Saturday, May 02, 2009

I Found My Thrill on Bobolink Hill

We drive up Sewell Mountain in a dense fog to reach the large open field which is home to Bobolinks and Meadow Larks. Some are in the trees, and others chase each other in circles around the field, burbbling and bubbling and calling loudly. The song is delightful, but it's difficult to see them clearly in the fog--black bodies, yellow at the back of the head and white wing patches when flying. We finally stalked one that landed in the grass for some closer photos. They remind me of Leopold Stowkowski conducting at Carnegie Hall in a tux and with a great mane of hair.

As the crew walked down the wet field to the van, I stayed behind for a bit. How can I capture this feeling? The song rises and falls and circles me with wonder. Listen to this video closely and see how many bird songs you can find. Then close your eyes and imagine yourself on the top of a fog shrouded hill, surrounded by magic singing birds.

Down in the rhododendron thickets in a creek bed we spot Common Yellow Throats, Louisiana Warblers and a brilliantly yellow Hooded Warbler. A Ruffed Grouse paces through the woods along the road as we drive slowly by. We heard one drumming earlier this week, and this makes the sighting complete.

Mother Broadwinged Hawk glares at us as we walk beneath her nest, but faithfully stays with her eggs, instead of trying to chase us away. I hear her muttering to herself, "Why are all these strange creatures coming to my home? Don't they have lives of their own?"

Other than the annoying rain, the week at New River has been perfect. If the sun had continued to shine like it did the first two days, my photos would have sparkled with the colorful warblers. As it is, everything looks a bit fuzzy, since the air itself was foggy and blurred. Our total for the week is 89 species and 19 new life birds, mostly warblers. I became quite adept at wiggling my way out of the back seat of the van, without getting stuck. Julie Zickefoose related some of her stories last night, and her orphan birds and the leucistic (white) Vulture had us misty eyed.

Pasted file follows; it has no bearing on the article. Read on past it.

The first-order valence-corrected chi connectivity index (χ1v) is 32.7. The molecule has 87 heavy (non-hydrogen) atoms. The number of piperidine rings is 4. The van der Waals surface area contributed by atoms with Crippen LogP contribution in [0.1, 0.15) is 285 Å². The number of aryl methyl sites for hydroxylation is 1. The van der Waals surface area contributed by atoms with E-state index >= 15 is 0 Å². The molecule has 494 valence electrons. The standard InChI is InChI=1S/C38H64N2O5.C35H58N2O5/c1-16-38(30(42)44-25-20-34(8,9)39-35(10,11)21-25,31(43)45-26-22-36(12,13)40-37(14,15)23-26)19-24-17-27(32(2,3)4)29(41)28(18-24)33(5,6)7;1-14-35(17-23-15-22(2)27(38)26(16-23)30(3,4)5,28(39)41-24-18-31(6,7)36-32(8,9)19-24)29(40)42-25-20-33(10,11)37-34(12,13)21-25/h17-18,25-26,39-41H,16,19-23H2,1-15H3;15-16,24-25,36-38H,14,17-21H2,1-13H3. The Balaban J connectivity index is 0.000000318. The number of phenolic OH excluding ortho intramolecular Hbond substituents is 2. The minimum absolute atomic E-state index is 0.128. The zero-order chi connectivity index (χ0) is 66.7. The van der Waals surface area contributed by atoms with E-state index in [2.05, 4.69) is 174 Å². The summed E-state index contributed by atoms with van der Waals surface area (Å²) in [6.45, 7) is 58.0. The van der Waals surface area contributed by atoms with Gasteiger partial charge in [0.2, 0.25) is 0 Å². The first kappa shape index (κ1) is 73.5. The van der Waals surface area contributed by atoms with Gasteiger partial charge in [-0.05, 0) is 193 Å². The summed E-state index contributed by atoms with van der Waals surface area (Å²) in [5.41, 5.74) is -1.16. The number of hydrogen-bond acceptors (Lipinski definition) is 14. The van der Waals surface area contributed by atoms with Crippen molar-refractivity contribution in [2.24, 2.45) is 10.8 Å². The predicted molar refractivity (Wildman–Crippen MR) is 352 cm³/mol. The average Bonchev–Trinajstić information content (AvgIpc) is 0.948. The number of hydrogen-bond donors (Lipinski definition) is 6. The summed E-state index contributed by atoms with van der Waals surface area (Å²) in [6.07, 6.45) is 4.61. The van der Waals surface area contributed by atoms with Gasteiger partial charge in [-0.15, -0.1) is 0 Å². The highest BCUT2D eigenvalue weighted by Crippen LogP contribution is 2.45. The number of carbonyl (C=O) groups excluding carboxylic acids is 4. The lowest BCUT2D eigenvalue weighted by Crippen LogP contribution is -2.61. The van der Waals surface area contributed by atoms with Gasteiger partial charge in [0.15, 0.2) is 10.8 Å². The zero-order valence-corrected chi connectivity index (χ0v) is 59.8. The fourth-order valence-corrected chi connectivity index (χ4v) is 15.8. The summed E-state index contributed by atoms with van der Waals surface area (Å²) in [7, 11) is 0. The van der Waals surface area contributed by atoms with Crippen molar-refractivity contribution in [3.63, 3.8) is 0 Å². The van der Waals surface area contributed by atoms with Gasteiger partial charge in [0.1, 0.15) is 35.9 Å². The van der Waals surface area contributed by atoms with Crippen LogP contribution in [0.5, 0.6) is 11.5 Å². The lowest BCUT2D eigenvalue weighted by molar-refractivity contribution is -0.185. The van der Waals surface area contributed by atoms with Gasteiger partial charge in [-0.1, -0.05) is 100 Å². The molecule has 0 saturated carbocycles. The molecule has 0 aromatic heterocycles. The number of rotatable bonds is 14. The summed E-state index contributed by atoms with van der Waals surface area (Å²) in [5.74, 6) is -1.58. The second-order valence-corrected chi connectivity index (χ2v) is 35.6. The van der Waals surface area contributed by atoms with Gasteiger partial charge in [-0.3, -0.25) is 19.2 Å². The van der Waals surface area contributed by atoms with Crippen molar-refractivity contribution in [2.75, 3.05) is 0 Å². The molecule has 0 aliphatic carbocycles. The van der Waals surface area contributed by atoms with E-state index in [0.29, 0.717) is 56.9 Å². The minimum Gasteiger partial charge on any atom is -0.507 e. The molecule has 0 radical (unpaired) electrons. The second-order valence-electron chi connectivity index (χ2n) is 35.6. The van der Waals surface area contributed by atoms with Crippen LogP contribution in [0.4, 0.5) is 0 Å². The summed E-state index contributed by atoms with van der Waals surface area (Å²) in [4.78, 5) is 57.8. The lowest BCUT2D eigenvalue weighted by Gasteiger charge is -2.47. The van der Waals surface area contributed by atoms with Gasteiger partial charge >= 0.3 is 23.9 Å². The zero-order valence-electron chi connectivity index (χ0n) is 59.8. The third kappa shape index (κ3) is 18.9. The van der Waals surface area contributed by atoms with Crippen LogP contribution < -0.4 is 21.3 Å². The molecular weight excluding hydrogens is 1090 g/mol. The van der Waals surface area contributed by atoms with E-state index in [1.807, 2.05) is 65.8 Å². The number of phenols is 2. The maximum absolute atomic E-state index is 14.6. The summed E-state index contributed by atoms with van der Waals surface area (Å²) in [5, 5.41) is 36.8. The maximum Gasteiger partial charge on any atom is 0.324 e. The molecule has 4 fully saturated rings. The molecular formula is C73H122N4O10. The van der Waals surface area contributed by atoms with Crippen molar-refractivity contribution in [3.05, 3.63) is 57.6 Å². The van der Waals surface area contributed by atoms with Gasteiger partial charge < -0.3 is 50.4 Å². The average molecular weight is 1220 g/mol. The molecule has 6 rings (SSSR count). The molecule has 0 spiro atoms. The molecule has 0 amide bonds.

I hope we can join the Blogger Flock again. Black Swamp Bird Observatory and Magee Marsh sound like good possibilities both for their great diversity of birds and central location. Excellent speakers have pretty well convinced us to make a trip to the Galapagos Islands. Of course, Dick has always wanted to go, and now I'm looking forward to it too. Tonight is the last party, and it will be nice to NOT get up at 5:00 am tomorrow morning. But that's the life of a birder--get up before dawn, slog around in the rain on narrow gravel mountain roads, and add great new birds to your life list. I love it!


KatDoc said...

Denapple, how is it that you have TWO posts up already? I could barely manage one.

Great to meet you and Dick, and hope to see you on the trails soon.

Let's see: Bobolink, of course, and Eastern Meadowlark. Am I wrong, or was there an Eastern Towhee's abbreviated "t-whee" in there somewhere? And of course, in the background, the excited chatters of the NewRiverBirder-birds. Probbly others, but my ears of stuffed full of birdsong.

~one of the many Kathi's

KatDoc said...

You dirty bird - you have posts up from every day. Oh, that's right - you had WiFi at the Holiday Inn. Well, next time, I will pirate from you.

I will have to find time to sit and read every post.


Lynne said...

I think the Bobolink field was the top moment for me.

Kathiesbirds said...

I loved the Bobolinks! They were truly magical. Sounds like you thoroughly enjoyed yourself. I am so glad you came!